Mark Jackson is much more polished and insightful than Van Gundy, and Jackson, also a former NBA coach in addition to being a very good player, does a better job with actual insight. He’s reduced his use of a terrible catch phrase (“Mama, there goes that man!”) so that even though it’s cringe-worthy, it’s rare. Jackson also does a better job talking about things that matter at court level: body language, players attempting to set specific picks, defensive mismatches. These are the types of things that I would expect an NBA coach or player to be seeing. When the Cavaliers ran the same play three times in a row, Jackson called out the switch that they were running to try and get the ballhandler free, then pointed out how Golden State started paying attention to it and tried to change on the fly to stop it. Add in the fact that Jackson is more ‘third chair’, which means he has to try and fit his commentary into Van Gundy’s breaks and he does an overall good job.

Next up for the summer: soccer, college world series and the Olympics. The Olympics in particular are a good chance to see a bevy of announcers in sports we normally don’t get to see, so that’s always interesting.

ESPN’s Subscriber Counts Include Sling TV

A lot of noise is being made about ESPN’s continuing subscriber losses, including 1.5 million from May to February of 2016. While ESPN still maintains they have ‘more subscribers than HBO’ that doesn’t really mean much in terms of overall subscribers. As the linked article points out, the estimated contracts that ESPN has in place mean they are on the hook for about $6 billion per year – and that has nothing to do with just general operating expenses. If the math in the article is correct, that means ESPN is about 19 million subscribers away from not even being able to fulfill their contracts – which probably means they will try to continue to slash expenses while at the same time, drive up advertising costs.

That won’t be easy – they basically have to try and increase their viewer numbers while simultaneously losing the pool of cable subscribers they have to draw from. Now, to be clear, it’s almost guaranteed that other non-premium cable networks are seeing similar drop offs in subscribers because they are all in the same cable bundles, but since ESPN costs so much more than the other channels while also having massive content deals in place, their plight is the most extreme.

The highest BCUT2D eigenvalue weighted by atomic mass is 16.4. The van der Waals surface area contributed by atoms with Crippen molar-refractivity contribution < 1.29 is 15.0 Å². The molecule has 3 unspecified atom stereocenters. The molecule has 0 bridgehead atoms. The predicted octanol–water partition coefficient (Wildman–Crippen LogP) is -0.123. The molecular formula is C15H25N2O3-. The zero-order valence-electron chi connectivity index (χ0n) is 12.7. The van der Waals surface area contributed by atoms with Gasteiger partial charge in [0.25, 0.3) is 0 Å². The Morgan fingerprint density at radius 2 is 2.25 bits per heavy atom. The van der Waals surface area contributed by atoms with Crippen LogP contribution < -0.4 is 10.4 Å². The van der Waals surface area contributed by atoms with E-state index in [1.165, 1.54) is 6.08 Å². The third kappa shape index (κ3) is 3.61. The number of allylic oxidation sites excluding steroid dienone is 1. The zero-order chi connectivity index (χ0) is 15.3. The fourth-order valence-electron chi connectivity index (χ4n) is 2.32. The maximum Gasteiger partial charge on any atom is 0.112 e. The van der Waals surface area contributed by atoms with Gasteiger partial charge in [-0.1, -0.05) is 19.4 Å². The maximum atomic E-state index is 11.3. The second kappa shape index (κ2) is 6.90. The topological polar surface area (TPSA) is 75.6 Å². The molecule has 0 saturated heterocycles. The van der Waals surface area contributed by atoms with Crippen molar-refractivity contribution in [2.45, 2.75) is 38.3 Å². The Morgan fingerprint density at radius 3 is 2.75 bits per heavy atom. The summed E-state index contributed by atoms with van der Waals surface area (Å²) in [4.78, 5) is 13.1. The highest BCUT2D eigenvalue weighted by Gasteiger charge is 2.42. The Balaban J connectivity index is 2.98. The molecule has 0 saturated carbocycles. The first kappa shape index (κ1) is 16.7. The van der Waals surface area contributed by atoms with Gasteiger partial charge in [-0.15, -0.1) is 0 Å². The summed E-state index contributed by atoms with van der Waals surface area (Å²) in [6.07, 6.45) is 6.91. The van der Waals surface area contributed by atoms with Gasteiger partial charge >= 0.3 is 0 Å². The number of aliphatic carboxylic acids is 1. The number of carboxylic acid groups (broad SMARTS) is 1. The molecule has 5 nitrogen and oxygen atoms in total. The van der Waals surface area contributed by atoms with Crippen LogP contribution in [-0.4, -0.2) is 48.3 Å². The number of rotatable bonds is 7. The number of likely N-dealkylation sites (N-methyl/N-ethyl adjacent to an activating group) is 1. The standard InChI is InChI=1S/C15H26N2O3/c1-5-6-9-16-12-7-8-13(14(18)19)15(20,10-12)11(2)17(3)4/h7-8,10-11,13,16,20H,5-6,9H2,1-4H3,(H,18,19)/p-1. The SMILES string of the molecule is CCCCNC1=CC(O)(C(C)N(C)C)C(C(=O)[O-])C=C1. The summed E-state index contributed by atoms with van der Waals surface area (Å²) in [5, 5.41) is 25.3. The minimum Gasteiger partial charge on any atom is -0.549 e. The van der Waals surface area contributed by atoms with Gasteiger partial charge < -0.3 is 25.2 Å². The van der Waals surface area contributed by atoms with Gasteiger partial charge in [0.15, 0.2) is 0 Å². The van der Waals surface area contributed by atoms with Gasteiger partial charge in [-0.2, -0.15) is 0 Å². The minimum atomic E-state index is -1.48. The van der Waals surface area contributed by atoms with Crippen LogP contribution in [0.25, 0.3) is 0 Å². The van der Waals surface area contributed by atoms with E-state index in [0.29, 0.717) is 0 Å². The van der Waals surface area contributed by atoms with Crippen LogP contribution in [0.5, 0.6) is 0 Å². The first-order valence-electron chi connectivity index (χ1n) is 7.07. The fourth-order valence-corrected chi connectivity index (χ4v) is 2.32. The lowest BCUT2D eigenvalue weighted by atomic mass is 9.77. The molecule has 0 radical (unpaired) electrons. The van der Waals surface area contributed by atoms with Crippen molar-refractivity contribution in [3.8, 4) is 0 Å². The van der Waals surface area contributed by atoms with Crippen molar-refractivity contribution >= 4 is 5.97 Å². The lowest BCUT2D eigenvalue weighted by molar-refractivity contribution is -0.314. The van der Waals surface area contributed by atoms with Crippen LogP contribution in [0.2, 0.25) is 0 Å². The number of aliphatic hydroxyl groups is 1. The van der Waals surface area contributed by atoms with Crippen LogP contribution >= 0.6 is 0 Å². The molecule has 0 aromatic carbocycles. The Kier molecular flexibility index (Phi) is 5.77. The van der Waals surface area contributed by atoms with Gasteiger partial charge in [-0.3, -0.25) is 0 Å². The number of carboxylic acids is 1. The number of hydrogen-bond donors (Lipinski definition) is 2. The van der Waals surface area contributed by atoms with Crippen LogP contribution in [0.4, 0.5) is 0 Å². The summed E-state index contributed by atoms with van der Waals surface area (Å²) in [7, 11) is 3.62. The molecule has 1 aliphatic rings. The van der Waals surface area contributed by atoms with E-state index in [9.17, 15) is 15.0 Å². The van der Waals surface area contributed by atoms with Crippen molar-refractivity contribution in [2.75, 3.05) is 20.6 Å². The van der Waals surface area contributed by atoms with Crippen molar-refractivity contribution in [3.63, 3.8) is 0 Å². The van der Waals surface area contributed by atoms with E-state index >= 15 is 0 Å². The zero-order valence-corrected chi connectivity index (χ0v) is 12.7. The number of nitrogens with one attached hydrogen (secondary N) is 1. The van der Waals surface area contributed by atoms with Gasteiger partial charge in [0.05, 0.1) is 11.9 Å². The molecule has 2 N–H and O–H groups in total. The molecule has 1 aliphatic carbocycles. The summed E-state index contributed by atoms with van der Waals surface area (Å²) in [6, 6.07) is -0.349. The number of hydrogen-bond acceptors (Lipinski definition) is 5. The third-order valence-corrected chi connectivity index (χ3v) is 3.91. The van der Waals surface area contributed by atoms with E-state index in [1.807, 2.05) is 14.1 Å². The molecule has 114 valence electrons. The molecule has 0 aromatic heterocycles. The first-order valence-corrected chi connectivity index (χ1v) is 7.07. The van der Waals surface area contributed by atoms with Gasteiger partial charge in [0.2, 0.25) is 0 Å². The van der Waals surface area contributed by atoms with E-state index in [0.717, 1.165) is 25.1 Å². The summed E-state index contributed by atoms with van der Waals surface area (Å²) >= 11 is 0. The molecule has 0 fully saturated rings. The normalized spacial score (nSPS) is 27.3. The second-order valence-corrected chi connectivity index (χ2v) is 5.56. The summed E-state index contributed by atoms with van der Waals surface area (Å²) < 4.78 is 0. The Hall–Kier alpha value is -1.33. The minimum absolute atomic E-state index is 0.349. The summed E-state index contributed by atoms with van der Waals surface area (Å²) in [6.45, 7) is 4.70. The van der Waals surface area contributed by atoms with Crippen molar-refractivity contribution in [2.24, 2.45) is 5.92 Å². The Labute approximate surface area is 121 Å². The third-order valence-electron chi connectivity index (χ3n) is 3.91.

ESPN’s subscriber numbers include Sling TV, but here the network also starts some mental gymnastics: the network’s CEO John Skipper claims that streaming viewers are insignificant, and recent reports maintain that streaming viewers make up about 1% of their total numbers. However, it should be noted that the only ways to stream ESPN are either to have a cable login or Sling TV – which means that most viewers have the cable option and it could be assumed that given the choice of streaming a game or watching it on cable, their choice would be cable. No confirmation yet on how much of that 1% figure is made up by Sling TV viewers.

Here’s the rub: while cable subscribers who are not sports fans have some options to get their programming without cable now, they can choose to leave the cable bundle behind but still be subscribed to their favorite channels. However, with the lack of options for ESPN subscribers, if they leave cable, they only have one option, which is Sling. So that leads to the likely reality that many subscribers who are leaving ESPN (along with cable, presumably) weren’t sports fans or ESPN viewers to begin with, and aren’t coming back. That’s the larger problem for ESPN – they rely on the bundling to keep their monthly fees low (not low relative to other channels, but low for subscribers) given that they benefit from millions of viewers who pay for ESPN but don’t actually watch it.